What causes it
Many types of illnesses and medicines can cause your child's vomiting or diarrhoea. Most often vomiting and diarrhoea are caused by a germ called a virus.
About the condition
Vomiting and diarrhoea are the body's way of getting rid of an infection or telling us that something is wrong. Infection by a virus is usually mild and does not last longer than 1 week.
Your child should get better if he or she gets lots of rest, liquids, and good foods.
Sometimes however, your child's illness may get serious. That can happen because vomiting and diarrhoea take water and salts away from your child's body. If your child does not replace the water and salts by drinking the right liquids, he or she can become dry. This is called dehydration.
Dehydration can be very serious if your child is a baby or is very young
When should your child see a doctor?
Your child should see a doctor if he or she has any of the warning signs for serious vomiting or diarrhoea.
The warning signs can be different for each child. Watch your child closely. Pay attention to things that you think are different about your child's behaviour.
See a doctor if your child has ANY of the WARNING SIGNS in this list:
- Signs of dehydration:
- No tears when crying
- Sunken eyes
- Less than 5 wet diapers in 1 day
- Dry skin, mouth, and tongue
- Sunken fontanelle (the soft spot on your child's head if he or she is less than 18 months old)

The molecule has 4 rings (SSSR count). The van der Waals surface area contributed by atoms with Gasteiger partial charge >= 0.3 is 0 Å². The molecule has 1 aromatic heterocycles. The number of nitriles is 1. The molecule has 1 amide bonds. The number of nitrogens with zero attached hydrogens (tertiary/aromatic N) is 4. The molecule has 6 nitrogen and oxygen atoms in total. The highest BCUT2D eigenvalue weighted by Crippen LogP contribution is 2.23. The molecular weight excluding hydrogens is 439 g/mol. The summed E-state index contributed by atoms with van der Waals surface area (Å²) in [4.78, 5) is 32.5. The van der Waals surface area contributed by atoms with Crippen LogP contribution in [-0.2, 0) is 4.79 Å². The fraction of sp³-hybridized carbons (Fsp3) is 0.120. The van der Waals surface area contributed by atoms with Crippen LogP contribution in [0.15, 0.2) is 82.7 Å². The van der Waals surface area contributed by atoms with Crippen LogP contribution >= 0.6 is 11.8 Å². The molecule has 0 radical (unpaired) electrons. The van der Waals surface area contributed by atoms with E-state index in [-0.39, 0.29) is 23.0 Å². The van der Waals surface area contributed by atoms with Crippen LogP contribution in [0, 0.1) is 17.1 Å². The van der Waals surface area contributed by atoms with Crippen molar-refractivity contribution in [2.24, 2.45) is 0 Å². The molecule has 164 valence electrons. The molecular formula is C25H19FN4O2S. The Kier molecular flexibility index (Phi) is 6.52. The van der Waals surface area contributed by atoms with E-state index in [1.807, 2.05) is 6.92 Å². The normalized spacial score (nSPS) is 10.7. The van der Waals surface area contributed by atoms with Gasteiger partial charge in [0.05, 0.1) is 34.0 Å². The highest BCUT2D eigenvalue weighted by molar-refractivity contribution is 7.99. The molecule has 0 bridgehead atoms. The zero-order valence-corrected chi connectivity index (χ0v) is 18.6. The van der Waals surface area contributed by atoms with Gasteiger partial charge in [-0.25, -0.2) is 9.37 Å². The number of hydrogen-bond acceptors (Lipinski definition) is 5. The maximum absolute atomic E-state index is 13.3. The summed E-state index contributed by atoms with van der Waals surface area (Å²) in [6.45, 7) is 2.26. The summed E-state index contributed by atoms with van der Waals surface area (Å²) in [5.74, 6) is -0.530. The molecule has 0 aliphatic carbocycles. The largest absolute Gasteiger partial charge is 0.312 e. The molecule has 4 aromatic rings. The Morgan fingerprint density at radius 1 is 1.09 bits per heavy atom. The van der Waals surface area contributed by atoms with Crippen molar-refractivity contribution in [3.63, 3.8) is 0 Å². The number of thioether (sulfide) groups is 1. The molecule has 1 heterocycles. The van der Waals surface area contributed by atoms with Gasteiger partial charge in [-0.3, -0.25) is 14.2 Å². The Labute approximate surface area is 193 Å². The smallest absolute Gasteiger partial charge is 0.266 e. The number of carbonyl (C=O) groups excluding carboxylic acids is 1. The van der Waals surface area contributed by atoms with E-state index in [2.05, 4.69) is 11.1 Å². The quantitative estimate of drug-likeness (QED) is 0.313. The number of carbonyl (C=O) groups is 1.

- Not willing to drink
- Vomiting often for more than 4 to 6 hours
- More than 6 large, watery diarrhoeas in 1 day
- Stomach pain that is severe and does not stop
- Fast breathing
- Very sleepy or very fussy
- Cool or grayish skin
- Severe head or neck pain
- Green vomitus
- Blood in the vomit or diarrhoea
- Bringing the knees up to stomach and crying
- Fever over 39°C, or 102.2°F, for longer than 12 hours
Diagnosis and Treatment Options
Do medicines help?
Using medicine to stop vomiting or diarrhoea may harm your child. Certain medications used for adults are dangerous for children.
Do not give your child medicines that:
- you can buy off the shelf in a drugstore (for example, Gravol, Imodium, Kaopectate).
- were ordered or prescribed for another person.
- were ordered for an illness your child had before.
Your child does not need antibiotics for most illnesses that cause vomiting and diarrhoea. (Antibiotics are medicines that fight some infections.) Antibiotics do not kill viruses.
Oral rehydration therapy is a way to help your child when he or she has vomiting or diarrhoea. This therapy has 2 simple rules:
RULE 1: Give your child a special liquid called an oral electrolyte solution to prevent serious dehydration
(Dehydration happens when your child's body loses too much water and salts.)
For the first 6 hours make sure your child gets at least the right amount for his or her age.
What is an oral electrolyte solution?
An oral electrolyte solution is a liquid that has exactly the right amount of water, sugar, and salts. You can buy this solution in most drugstores in different forms:
- drinks, such as Pedialyte
- freezies, such as Hydralyte
- a powder that you must mix with water, such as Repalyte or Oral Rehydration Salts (ORS)